Money was collected for a young Vieques man unable to afford cancer treatment. The interns passed around a letter to then-President Clinton demanding that the US Navy get out of Vieques , which most of the audience signed.

Interns don't usually organize meetings like this, especially at their place of work, and I had questions. Daniels, Cha, and Asbury took time from their 80-hour work week to supply the answers.

How did they wind up in Vieques ? "We are in the social medicine program at Montefiore," Cha said. "The program has a month designated to learn Spanish and experience medical issues in a different fashion. Since there are many Puerto Ricans in the Bronx-more than in San Juan-we went to Puerto Rico for a week to learn more about the people."

"We were staying with a Puerto Rican family," Daniels added. "The father, a reporter, was going to Vieques and invited us to come. We thought we'd go for the afternoon, and we stayed for 3 days. We came to learn. We ended up giving solidarity statements, helping around the camp, and making connections."

What does Vieques have to do with practicing medicine in New York City?

Going to Vieques gave Asbury "an enhanced sense of understanding and empathy for the Puerto Rican people and their culture, to better understand our patients."

"I saw how health is affected by the sociopolitical and economic situation of the people involved, by factors like employment, housing, and stressors in people's lives," said Daniels.

"In many ways, I learned more about the population of our clinic, being in Vieques , than I could by having spent time in the Bronx," Cha explained. "People there were incredibly open. We were able to learn about the issues that affected the whole community."

"The Vieques experience was so powerful to us," Cha emphasized. "As we mentioned it to our patients and people around the hospital, it just increased our realization of how important the issue of Vieques was in the Puerto Rican community. What a contrast this was to how invisible the issue is to the larger US world! We felt that to be good doctors to our patients it was important to bring this forth. It was our hope and goal to connect the health community in the US and the Puerto Rican community and have there be a real interchange. We held the meeting to facilitate this connection."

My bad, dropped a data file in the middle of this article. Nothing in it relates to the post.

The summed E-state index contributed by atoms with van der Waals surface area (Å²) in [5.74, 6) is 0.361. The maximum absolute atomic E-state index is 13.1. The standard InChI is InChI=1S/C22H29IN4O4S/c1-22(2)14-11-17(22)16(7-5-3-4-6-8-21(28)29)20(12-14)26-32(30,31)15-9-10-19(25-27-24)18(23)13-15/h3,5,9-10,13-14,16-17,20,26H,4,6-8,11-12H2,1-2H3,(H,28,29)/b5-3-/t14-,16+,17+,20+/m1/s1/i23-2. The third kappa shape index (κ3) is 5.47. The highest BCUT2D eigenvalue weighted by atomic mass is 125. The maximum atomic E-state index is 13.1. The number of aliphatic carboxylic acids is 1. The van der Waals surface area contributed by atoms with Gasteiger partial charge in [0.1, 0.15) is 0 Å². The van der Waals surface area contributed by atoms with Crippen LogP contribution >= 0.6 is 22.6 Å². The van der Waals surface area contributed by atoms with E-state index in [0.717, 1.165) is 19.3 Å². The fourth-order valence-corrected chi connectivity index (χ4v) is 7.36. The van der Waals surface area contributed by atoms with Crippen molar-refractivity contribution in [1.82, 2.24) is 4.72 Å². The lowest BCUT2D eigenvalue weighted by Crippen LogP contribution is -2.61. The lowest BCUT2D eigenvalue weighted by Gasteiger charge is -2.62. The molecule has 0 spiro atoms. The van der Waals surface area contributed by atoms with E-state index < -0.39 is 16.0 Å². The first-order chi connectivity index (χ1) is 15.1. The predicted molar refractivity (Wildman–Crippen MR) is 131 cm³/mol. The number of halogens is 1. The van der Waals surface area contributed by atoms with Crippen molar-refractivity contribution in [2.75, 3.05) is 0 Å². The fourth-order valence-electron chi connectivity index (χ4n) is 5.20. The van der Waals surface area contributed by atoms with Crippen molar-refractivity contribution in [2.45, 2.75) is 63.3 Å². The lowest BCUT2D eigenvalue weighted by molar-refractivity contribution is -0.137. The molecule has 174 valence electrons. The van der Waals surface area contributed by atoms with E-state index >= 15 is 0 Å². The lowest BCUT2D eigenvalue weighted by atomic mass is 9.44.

The Montefiore interns are not alone. Dr Berta Joubert, who lives and practices in Philadelphia, is another physician who has "gone public" on the question of Vieques . Joubert, who was born in Puerto Rico , has been participating in conferences and demonstrations and organized meetings to increase awareness about Vieques .

"Being active in support of the struggle to get the Navy out of Vieques gives me the opportunity as a Puerto Rican and a psychiatrist to help alleviate in a concrete way the overwhelming oppression felt by thousands of people in that island," Joubert said. " Puerto Ricans here are affected by the political situation of Puerto Rico , that is, being a colony of the US," Joubert explained. "Even if it is not consciously recognized, this situation impacts upon on how we view ourselves and how we feel as a people."

"In Puerto Rico , workers, students, prisoners, women's groups, poor grassroots community groups, social and civic associations, professional organizations, every religious formation, and of course political parties and organizations and even the new Governor, Sila Calderon, want the US Navy out." The call to get the US Navy to stop the bombing, to take responsibility for cleaning the island of all contaminants, to leave Vieques and turn the island over to its inhabitants is so universally accepted that "in Puerto Rico it's called el consenso [the consensus]," Joubert continued. "It's not surprising that Puerto Rican communities throughout the US should feel the same way."